Speaking of, most quests revolve around simply tracking a certain monster and killing it. Sometimes you are tasked with saying multiple large beasts in one go or capturing one for research. There are also side quests to complete and various bounties that offer rare rewards upon completion. While these quests aren’t exactly breaking the Monster Hunter: World mold, they serve as good distractions when you don’t want to just hunt something down.
However, the black spot of these quests is arena battles which are extremely fun, but very limited. Instead of fighting a creature in the wild, players are forced into a trap filled arena with the beast. This produces some seriously tense moments, but arena fights never feel like they offer much more than quick thrills. There is no leaderboard or real reason to participate in them outside of, potentially, easy loot. It would be great to see the addition of online leaderboards or modifiers added to shake up the one on one fights.
In fact, the entire multiplayer component of Monster Hunter: World feels slightly off axis. Almost every quest can be completed with up to four players, either via inviting friends or having random users join your session. Once someone arrives the monster you’re hunting will gain more health to accommodate for the extra damage, but that’s it. While the health boost might sound substantial, it really isn’t since most skilled teams can absolutely obliterate monsters in a matter of minutes. There is no extra challenge outside of removing your feline companions once there are three people or more in a squad. Co-op makes most hunts far easier then they should be. However, it is nice that the option is there for those struggling with killing a specific foe.
Inviting friends is also a convoluted mess that is in desperate need of streamlining. In order to join your friends, you’ll need to be invited, entered server codes, join the specific hunt in question, and then depart for it manually. It’s a cumbersome system that makes co-op with buddies a hassle at times, especially since you are always tied to quests. Users cannot simply roam the various hub worlds together outside of one specific location. Hopefully, this gets some much-needed quality of life changes, but as it stands the online portion is Monster Hunter World’s worst feature.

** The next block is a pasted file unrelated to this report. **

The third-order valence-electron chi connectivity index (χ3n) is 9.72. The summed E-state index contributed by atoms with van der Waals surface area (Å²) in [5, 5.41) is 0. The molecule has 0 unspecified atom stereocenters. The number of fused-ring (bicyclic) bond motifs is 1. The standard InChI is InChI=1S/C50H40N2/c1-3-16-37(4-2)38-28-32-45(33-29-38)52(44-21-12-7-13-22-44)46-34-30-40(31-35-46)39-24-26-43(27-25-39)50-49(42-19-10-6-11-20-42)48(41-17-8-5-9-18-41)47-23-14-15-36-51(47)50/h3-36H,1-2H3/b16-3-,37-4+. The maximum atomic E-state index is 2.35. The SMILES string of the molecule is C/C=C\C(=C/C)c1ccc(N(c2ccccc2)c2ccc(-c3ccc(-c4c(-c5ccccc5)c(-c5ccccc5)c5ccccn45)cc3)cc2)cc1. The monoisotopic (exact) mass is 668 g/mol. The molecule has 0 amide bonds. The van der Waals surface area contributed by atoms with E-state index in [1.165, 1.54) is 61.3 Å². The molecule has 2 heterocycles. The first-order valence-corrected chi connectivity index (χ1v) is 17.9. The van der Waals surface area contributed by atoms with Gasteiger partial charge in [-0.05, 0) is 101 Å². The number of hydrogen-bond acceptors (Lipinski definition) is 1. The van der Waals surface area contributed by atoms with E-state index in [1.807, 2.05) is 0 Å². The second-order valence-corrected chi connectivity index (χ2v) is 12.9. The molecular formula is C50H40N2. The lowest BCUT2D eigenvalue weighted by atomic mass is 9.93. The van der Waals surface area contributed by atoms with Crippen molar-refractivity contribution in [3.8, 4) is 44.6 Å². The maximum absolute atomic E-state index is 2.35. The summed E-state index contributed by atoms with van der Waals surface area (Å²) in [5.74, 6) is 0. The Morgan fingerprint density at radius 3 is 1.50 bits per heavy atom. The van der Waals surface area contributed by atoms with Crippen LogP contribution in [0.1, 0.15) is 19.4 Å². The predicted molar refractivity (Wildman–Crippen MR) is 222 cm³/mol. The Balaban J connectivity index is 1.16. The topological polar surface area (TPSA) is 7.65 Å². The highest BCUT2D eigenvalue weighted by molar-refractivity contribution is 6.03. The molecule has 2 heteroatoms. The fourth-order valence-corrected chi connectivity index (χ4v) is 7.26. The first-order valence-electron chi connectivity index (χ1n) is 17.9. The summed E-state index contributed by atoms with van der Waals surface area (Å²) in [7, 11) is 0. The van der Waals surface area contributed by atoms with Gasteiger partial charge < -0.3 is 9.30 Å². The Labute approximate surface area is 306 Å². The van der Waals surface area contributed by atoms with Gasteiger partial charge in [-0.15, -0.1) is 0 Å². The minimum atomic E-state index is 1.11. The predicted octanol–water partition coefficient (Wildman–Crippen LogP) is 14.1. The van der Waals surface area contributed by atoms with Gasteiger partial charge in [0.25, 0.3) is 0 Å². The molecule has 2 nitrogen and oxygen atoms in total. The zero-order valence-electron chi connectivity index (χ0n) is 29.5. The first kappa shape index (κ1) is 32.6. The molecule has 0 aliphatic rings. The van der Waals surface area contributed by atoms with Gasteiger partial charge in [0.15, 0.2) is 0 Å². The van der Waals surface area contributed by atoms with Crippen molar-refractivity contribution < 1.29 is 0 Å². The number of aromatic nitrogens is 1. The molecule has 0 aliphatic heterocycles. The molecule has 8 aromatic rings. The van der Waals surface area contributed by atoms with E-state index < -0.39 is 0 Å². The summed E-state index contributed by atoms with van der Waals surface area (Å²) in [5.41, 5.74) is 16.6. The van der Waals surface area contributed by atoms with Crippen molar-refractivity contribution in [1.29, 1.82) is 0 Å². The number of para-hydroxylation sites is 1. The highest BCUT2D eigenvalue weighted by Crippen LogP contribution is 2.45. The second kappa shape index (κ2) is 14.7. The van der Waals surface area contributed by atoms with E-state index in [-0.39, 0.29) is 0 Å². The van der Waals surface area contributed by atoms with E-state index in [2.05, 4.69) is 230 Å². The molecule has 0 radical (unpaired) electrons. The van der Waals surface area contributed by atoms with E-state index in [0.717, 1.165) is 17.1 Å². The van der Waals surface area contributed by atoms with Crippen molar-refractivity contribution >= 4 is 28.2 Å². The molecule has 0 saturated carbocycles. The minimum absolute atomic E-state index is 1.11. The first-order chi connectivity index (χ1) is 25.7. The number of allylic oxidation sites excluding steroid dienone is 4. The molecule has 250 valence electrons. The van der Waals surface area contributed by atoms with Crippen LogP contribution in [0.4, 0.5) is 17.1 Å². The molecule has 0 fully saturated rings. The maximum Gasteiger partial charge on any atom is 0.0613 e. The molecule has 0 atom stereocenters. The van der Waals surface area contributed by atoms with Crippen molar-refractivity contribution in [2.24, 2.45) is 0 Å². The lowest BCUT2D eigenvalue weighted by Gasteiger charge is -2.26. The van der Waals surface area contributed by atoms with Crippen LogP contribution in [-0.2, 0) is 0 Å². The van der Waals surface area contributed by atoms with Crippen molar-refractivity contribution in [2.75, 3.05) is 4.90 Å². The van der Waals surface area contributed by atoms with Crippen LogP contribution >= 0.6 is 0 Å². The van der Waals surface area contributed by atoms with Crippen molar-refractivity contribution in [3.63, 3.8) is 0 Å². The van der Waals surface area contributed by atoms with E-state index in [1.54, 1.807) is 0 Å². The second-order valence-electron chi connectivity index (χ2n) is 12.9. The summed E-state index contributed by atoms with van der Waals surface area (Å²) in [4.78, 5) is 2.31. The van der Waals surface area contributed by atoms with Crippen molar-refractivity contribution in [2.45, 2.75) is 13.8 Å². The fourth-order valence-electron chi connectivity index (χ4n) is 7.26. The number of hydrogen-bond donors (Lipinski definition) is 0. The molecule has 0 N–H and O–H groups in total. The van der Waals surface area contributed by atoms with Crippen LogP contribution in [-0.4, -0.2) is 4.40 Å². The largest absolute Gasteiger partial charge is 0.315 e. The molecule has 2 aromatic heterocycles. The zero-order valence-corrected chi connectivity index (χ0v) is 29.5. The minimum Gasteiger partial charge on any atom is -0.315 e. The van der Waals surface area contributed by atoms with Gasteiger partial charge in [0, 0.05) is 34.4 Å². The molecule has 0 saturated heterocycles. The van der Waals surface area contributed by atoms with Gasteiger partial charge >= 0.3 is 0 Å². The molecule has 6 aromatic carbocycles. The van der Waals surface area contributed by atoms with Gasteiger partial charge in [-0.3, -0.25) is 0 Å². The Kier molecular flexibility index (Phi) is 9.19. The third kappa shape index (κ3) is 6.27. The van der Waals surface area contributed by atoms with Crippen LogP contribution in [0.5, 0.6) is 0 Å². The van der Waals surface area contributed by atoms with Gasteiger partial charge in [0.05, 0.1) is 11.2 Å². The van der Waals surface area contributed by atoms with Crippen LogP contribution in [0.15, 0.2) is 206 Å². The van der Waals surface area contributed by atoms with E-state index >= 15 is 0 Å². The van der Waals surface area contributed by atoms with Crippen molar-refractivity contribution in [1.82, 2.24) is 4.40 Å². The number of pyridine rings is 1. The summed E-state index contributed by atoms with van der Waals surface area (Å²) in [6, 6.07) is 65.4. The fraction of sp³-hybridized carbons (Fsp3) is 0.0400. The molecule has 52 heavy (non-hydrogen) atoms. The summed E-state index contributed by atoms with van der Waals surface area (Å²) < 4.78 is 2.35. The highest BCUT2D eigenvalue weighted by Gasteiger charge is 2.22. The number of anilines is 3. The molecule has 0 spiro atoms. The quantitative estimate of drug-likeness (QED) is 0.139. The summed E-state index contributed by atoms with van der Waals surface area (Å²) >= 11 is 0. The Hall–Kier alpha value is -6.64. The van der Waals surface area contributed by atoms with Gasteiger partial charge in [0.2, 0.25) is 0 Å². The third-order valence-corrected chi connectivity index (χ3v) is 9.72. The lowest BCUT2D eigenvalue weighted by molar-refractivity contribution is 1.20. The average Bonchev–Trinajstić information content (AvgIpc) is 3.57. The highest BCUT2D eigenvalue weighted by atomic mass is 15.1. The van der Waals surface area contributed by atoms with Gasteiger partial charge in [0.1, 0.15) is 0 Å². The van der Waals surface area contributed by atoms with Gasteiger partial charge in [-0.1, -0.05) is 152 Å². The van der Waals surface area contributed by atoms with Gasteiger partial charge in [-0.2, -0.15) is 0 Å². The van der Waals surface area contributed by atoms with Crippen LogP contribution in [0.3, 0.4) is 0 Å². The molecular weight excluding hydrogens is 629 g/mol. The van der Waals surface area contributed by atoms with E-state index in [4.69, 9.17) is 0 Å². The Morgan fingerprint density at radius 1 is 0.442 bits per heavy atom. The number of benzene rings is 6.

Thankfully, you will typically won’t need to call on friends for outside help since the difficulty rarely ever spikes. If you died it’s because of a mistake you made and not due to the game feeling cheap or unfair. Outside of some server issues on the launch date, I encountered no major bugs, crashes, or issues when playing Monster Hunter: World. The game ran smoothly – mainly because I prioritized framerate on the PS4 Pro – and the world itself looks gorgeous.
Monster Hunter: World is a gorgeous and captivating game that will have you invested for dozens, possibly hundreds of hours. There is so much to craft, hunt, farm, and forge in this game that it’s easy to lose track of time. From the deep character customization to the fascinating monsters that roam gorgeous landscapes, Monster Hunter: World is a triumph. Even with some wonky issues revolving around the online component of the game, it was never bad enough to detract from my enjoyment of the game. If you are a veteran or completely new to the series, Monster Hunter: World is a game worth trying. Now if you excuse me I need to go pick through some bones so I can upgrade my next piece of armor.
- Engaging Monster Hunts
- Rich Crafting and Customization
- Beautiful Ecosystems
- Good Post Game Content
- Fantastic Music and Art Direction
- Co-op Makes Fights Too Easy
- Invitation System Needs Refinement